To add insult to the injury of my deficiency, I serve as the black hole for borrowed books in my department. Numerous colleagues have handed to me their copies of literary fiction bestsellers, insisting that I keep them as long as I’d like. As a $24.00 hardcover slides into my grip, I hear myself saying, “Oh—thank you—yes; all right. Sounds great,” all the while thinking, “You’ll never see this again.” I start these novels eagerly on vacations (Christmas, February, April, summer), then abandon them when the all-consuming teaching routine whirs up again—and fail to return them. Right now, I could select a minimum of four novels from my home stash that wait in quiet hurt for me to pick them up and uncrease their dog-eared pages, including The Kite Runner and The Help. Each day as I iron clothes, I look at The Immortal Life of Henrietta Lacks attracting dust atop my crammed bookshelf in the study. I think I have twenty pages to go in that one. A quintuple-decker pile of texts that I used in developing a curriculum unit on black women authors for my English Masters final project casts a shadow of clout over Henrietta. Scattered throughout the house, on shelves that support hundreds and hundreds of trade paperbacks from my past, brand new bindings stand staunchly, unbent, to remind me that I owe attention to countless books that I have bought and never touched. “Remember,” they taunt, “remember the titillating shivers that ran through you as you smelled the sweet, dry elixir of my untouched leaves, that fateful day at the New Fiction table in Barnes and Noble?” I have abandoned them; it’s true. And in the process of continually running from commitment in these relationships with books, I have abandoned a large part of myself.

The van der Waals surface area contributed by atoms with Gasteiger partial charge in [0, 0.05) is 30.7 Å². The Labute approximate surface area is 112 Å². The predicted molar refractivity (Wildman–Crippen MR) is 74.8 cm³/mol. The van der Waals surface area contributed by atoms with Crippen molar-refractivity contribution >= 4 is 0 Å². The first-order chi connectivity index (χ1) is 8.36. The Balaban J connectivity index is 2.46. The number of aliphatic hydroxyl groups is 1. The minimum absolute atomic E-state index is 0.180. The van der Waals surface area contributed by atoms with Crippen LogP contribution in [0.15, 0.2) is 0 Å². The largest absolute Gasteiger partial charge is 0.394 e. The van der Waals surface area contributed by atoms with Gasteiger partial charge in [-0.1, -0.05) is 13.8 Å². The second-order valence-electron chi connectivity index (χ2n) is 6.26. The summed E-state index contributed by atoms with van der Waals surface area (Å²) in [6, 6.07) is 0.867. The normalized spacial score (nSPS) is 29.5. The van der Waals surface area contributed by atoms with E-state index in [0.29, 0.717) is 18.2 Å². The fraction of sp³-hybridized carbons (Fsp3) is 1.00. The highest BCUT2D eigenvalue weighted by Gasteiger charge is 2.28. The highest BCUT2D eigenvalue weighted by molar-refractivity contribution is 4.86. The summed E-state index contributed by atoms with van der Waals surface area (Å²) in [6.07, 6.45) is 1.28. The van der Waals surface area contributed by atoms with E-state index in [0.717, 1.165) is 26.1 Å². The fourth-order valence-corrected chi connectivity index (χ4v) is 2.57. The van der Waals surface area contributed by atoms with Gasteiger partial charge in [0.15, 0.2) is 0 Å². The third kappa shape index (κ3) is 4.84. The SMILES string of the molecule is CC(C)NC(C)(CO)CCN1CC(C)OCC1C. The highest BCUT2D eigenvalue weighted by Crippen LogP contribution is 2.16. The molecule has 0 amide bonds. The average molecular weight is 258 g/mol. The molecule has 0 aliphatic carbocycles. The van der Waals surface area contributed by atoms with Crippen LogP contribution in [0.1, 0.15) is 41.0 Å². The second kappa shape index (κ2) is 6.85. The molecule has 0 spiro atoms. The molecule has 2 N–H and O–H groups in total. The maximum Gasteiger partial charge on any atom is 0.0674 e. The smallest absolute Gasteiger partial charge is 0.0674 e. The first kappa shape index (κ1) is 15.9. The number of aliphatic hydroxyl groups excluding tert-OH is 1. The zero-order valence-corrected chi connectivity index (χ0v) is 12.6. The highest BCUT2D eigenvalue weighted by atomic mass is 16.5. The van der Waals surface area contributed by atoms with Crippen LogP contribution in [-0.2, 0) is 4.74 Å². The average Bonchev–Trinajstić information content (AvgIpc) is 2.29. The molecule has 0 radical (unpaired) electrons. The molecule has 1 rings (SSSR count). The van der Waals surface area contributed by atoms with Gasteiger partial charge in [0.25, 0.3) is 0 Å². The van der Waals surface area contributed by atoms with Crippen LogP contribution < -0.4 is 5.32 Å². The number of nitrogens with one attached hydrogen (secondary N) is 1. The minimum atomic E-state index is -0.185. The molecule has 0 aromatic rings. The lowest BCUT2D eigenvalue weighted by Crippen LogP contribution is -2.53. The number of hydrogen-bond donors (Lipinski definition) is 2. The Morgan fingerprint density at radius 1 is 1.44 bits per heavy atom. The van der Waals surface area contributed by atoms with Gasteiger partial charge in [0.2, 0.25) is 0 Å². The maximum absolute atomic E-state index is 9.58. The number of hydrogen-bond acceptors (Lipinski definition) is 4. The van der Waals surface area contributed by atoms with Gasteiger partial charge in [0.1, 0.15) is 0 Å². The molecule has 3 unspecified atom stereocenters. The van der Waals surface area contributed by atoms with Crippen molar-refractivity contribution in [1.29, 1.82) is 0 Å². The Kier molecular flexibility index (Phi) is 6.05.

These days, as I attempt to find niches in multiple writing communities—on Twitter, at Boston’s Grub Street, in Emerson College’s MFA program—so that I can begin my climb toward a new professional and personal goal, I want to repossess what it means to invest myself entirely in a story from start to finish, to feel that need-to-read-under-the-covers-with-a-flashlight-after-my-mom-makes-me-go-to-bed bond with a book, and to not feel one mite guilty about it. This venture demands that I give myself permission to reclaim time for my own emotional stimulation and enrichment. In order to grow into a writer worthy of a rapt audience, I need to study the craft of those who have gained ground before me and who are gaining ground alongside me. Certainly, I have been taking pointers from the traditional masters for a long time. But I have also been restricting my engagement with the ongoing, active, vibrant culture of storywriting out there that has evolved as I have married, had two children, and achieved a second Masters degree. Perhaps my perfectionism has prevented me from keeping up with this culture: if I don’t have all the time in the world to dedicate to reading a novel and to drawing satisfaction from it, then why bother? Or, perhaps I once believed that teaching and seeking higher education that would improve my teaching would prove more spiritually and intellectually lucrative than indulging a “hobby.” Or, perhaps nurturing two small children left me, as a working mom, exhausted at the end of every day, and steered me to the couch in front of the t.v. at night instead of leading me back to books.